"Here's 55," called the superintendent. I hurried forward. He was hovering over a sunken spot.
"The marker?" I asked.
"Wood," he replied. To prove it, he picked up a nearby stick, crumbled it and blew away the dust with a breath.
I was disappointed. He turned to go. I had expected more from the Chain Plot. Exiled -- and the doctor couldn't even claim a sod. The Polish poet had been wrong -- the wild bird might have a nest -- the worm a clod -- any man a country -- but Wierzbicki hadn't even a grave. I summed up the situation. There was nothing left of the doctor but a few hundred words the bibliomaniacs fought over in auction rooms. The book was worth $600. But its author was not worth even a ruined gravestone.
Feeling a bit cynical, I returned down the weed-choked path. Down that same path up which Wierzbicki's friends had brought him to the Chain Plot, I thought. They didn't even put up a marker to his memory. A fine lot of friends! Back I threw a reproachful look. A clump of myrtle with shining leaves that was cascading over a low white marker, half hiding it, caught my eye.
"Back in a moment," I said to the superintendent as I swept myrtle and sand aside, disclosing a low white stone on which was carved three initials: "F. P. W." I read them again: "F. P. W."
Shall I name the feeling that possessed me? It was extravagant. Perhaps Balboa, when he gazed on the bosom of the Pacific, felt it. Satisfaction, out of all proportion to the low white foot-marker I gazed upon, welled within me.
"Have you a knife?" I called.
In answer, the superintendent flashed forth a long pruning-knife. I grasped it by the haft and plunged the blade here and there into the mound until I felt, and heard, iron rasp against rock.
"There," triumphantly from the superintendent as his ear caught the sound, "the headstone!" Together we rolled sand, dirt and myrtle aside. The base of a shivered funeral urn, from which the urn itself had been broken away, greeted our eye. But nothing more. That was disappointing.
I looked up. From a near-by tree -- a spreading oak or cypress -- a limb was missing. I had it. One night there had been a tempest on Lone Mountain with driving wind and pelting rain. That branch had snapped loose and fallen across Wierzbicki's grave, severing the chains, breaking the urn from its base, the stone from its foundation, and the slab, like a plummet dropped in water, had sunk foot first into soft unresisting sand and buried itself.
"Got a shovel?" I asked.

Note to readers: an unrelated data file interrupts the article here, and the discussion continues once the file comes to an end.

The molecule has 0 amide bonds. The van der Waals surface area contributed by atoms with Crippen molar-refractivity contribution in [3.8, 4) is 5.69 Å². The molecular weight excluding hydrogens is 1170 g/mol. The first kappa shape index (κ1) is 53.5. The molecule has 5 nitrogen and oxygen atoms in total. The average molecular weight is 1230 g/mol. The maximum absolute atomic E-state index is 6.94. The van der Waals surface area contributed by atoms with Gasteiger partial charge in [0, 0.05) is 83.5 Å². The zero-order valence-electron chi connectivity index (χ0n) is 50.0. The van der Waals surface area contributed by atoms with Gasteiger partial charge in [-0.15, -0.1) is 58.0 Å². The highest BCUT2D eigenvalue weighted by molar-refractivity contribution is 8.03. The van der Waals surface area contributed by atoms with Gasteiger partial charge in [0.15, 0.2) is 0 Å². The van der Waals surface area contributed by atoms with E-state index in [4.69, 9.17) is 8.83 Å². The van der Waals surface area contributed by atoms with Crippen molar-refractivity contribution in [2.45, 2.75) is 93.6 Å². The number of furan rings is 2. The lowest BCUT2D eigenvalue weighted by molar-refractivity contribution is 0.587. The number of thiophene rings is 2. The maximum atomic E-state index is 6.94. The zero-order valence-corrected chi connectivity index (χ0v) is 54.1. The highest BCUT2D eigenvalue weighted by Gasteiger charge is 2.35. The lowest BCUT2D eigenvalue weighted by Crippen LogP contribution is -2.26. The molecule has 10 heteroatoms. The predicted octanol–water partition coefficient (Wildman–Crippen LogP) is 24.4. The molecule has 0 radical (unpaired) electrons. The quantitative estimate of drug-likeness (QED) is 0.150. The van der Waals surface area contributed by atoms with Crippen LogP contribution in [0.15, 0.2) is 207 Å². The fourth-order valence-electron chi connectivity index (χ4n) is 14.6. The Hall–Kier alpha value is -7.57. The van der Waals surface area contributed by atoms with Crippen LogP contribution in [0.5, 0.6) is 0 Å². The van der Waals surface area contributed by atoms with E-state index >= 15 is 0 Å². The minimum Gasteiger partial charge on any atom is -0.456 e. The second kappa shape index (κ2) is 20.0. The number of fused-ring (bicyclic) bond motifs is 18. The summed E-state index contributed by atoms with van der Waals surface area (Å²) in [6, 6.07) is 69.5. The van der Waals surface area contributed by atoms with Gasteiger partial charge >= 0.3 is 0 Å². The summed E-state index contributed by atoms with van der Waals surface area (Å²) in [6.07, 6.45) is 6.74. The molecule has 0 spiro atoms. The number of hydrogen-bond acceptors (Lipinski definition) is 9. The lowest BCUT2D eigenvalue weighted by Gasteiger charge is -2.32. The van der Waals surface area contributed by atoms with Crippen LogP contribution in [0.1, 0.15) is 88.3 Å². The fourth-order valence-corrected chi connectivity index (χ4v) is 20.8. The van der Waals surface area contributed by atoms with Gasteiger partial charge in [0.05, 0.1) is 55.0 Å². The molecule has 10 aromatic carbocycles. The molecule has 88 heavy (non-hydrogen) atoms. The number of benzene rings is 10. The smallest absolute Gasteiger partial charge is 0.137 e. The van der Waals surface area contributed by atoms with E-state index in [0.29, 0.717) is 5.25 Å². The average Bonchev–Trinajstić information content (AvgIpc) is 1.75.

Deep into the mound I sank the blade. Again iron grated harshly against stone. I shoveled away the sand. The top of a marble slab disclosed itself -- gray-colored -- and, because it had been so long buried, slimy to the touch. We tugged at it, the superintendent and I. This way. That. It was slippery. There was nothing on which to get a hold. It resisted our combined efforts and scarcely budged. We grasped at it more firmly and moved it violently back and forth. I must have those dates.
Upward we pulled. The sand loosed its hold. We felt it give. With a sucking noise the square top of a marble slab emerged, ever so slightly, above the level of the mound. I leaned forward to read -- shall I confess? -- with what exultation:
SACRED TO THE MEMORY OF DR. FELIX P. WIERZBICKI
I have never thought I could feel joy on reading the name of any man -- not even an arch enemy -- had I one -- carved on his tombstone -- let alone smile triumphantly while doing it. Yet when I beheld that of Wierzbicki a feeling closely akin to rejoicing seized me. I felt more like shouting. I looked at the superintendent. He, too, was wreathed with satisfaction.
"Higher-higher," I called. "There is more carved below, and I can't read it yet." The superintendent tugged with might and main, but made little impression. The sand sucked at the marker and it slipped out of sight. I went to his assistance. Like two possessed, we struggled with that piece of marble. Perspiration in riculets coursed down our faces. Sand sunk into our shoes. But little by little the sand slackened its hold. Inch by inch we raised the tablet. Again I leaned over to read:
"Born in Charniawce, Poland, January 1, 1815There I had it in a brief statement. What I had sought to know. The summation of Wierzbicki's life. The date of his birth. The period of the grave. And a concise appraisal of his life. The epitaph, not a flowery one such as a man like Wierzbicki would have despised, but a brief, austere one such as he would have approved. I was elated. . .
Died December 26, 1860
Highly esteemed by all who knew"